hyve

Sneak peek of HYVE, a 60-note touch synthesizer

Touchplates are so in this year. Yes, it’s a testament to the legacy of synthesizer pioneer Don Buchla: electronic musicians evidently long for something new. And the latest is a glimpse of something found in our news tip inbox. It’s called “HYVE” and it’s a hybrid synthesizer, combining a number of ideas about pitch arrangement into a single touch-plate layout. There’s a keyboard. There’s a hexagonal pitch array. And there’s a heck of a lot of polyphony. And… well, it’s best to just watch the video:

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futureretro

Future Retro are working on this touchplate keyboard

If you’ve been wanting to let your freak flag fly with keyboards, this may be some good news. Future Retro have teased a touchplate keyboard on their Facebook channel. It’s dubbed the FR-512, and comes equipped with both MIDI and CV out (with lots of separate patch points) – so fans of digital and modular alike may be pleased. Pitch and mod lie next to the two-octave keyboard. Oh, and it’s a sequencer/arpeggiator, too – check those controls above the keys. (Rest, accent, arpeggiator, etc.)

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Multi-Touch with Your Current Keyboard, And How Expressive, Crowd-Funded Keys Stack Up

Augmenting keyboards with additional expression is a tradition that goes back nearly a century. Inventors have tried keys that bend and wiggle, add-ons from pulleys to ribbons, wheels and pressure sensors, and more – anything to extend the piano and organ beyond their on/off playing methods. But now, the Web has accelerated the ability to communicate and develop these ideas. Crowd-funded invention is becoming widespread. And that means we’ve actually seen several polyphonic touch expression schemes this year. Rather than just presenting papers at conferences, instrumental experimenters are going to musicians and trying to fund real products. American-born, London-based composer, …

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A fully-functioning QuNexus prototype. It may look like the pads on the QuNeo, but Keith McMillen tells us new sensor tech should be more friendly to keyboard technique. And the fact that this is real hardware is important - Kickstarter has recently revised its rules. A look at the new hardware - and actually delivering on Kickstarter - as CDM talks to Keith McMillen.

QuNexus is Touch-Sensitive, Tilt Mini-Keyboard with CV, MIDI, OSC, as McMillen Returns to Kickstarter [Q+A]

Can a compact controller not only shrink the conventional music keyboard, but transform it, too? The layout on the just-announced QuNexus is something familiar to keyboard players. But the QuNexus assumes some new ways of playing, with keys that sense pressure and an instrument that you can tilt. Following in the footsteps (fingertaps?) of Keith McMillen’s QuNeo, the QuNexus is built around a custom-engineered set of pressure-detecting, touch-sensitive pads. But whereas previous hardware used USB for MIDI and high-resolution OSC (OpenSoundControl), the QuNexus adds Control Voltage for modular and vintage lovers, too. The QuNexus returns to Kickstarter for crowd-funding production, …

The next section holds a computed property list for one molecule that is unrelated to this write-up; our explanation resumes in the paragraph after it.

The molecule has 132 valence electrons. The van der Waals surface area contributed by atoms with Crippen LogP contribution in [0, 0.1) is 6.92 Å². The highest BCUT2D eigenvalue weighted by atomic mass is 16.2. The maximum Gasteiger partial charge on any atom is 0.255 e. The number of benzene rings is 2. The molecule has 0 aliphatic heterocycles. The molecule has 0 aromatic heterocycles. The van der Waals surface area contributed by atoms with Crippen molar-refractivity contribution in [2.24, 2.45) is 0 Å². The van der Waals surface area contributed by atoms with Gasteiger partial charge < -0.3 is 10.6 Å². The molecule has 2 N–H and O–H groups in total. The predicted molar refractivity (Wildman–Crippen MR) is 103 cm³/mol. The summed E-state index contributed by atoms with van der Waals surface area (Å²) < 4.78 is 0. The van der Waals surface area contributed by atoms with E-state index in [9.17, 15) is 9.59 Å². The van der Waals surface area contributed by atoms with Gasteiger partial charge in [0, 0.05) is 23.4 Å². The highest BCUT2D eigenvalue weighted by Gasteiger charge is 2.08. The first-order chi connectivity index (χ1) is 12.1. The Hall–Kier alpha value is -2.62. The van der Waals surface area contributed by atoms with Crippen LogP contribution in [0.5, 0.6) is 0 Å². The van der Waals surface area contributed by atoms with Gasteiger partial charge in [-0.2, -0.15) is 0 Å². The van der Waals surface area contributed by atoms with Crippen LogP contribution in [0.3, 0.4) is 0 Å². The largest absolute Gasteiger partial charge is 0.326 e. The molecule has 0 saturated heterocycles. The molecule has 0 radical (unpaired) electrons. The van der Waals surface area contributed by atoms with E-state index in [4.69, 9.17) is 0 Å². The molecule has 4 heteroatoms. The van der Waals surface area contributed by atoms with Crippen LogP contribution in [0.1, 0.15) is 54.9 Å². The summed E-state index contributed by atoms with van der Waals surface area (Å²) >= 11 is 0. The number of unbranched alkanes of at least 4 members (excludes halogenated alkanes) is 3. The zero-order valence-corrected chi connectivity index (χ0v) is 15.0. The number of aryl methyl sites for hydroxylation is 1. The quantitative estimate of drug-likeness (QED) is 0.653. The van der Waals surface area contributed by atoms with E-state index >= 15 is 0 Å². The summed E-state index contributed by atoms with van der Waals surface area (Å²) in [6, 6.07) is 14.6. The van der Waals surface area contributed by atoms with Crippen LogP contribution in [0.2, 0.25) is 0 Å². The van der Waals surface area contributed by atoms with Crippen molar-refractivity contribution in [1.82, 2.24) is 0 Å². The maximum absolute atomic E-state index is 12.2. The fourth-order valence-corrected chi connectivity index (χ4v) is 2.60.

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EVO2-004

Endeavour’s Evo, Touch-Sensitive Keyboard, Reimagined, Now From EUR499 [Gallery, Videos]

Endeavour’s evo keyboard closely resembles a conventional music keyboard controller. But its piano-style keys and high-performance internals are custom engineered from the ground up for additional expression. High-speed connections mean lower latency than is possible with MIDI, and touch- and pressure-sensitive keys allow additional ways of adding to a performance, all in an aluminum case hand-built in Germany. I was impressed playing the keyboard at Musikmesse earlier this year, but cost put this innovative instrument out of reach of many would-be experimenters. Now, as the product matures, pricing is coming down to Earth. A 24-key version – perhaps just fine, …

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evo0

Evo, Keyboard with Added Dimension of Touch-Sensing Keys, Evolves

Endeavour’s Evo Series One, which we looked at in the fall, does something different with the conventional keyboard: it adds a touch-sensitive surface to the top of the keys, allowing you to run your fingers up and down the keys for added expression. I got a chance to try the Evo today, and I’m impressed. The first feeling is strange: the keys have an action more like an electric keyboard (Rhodes, etc.), and the keys are atypically tall. But as you begin to play, it makes sense: this isn’t a piano for playing Liszt; it’s a unique, hybrid interface. The …

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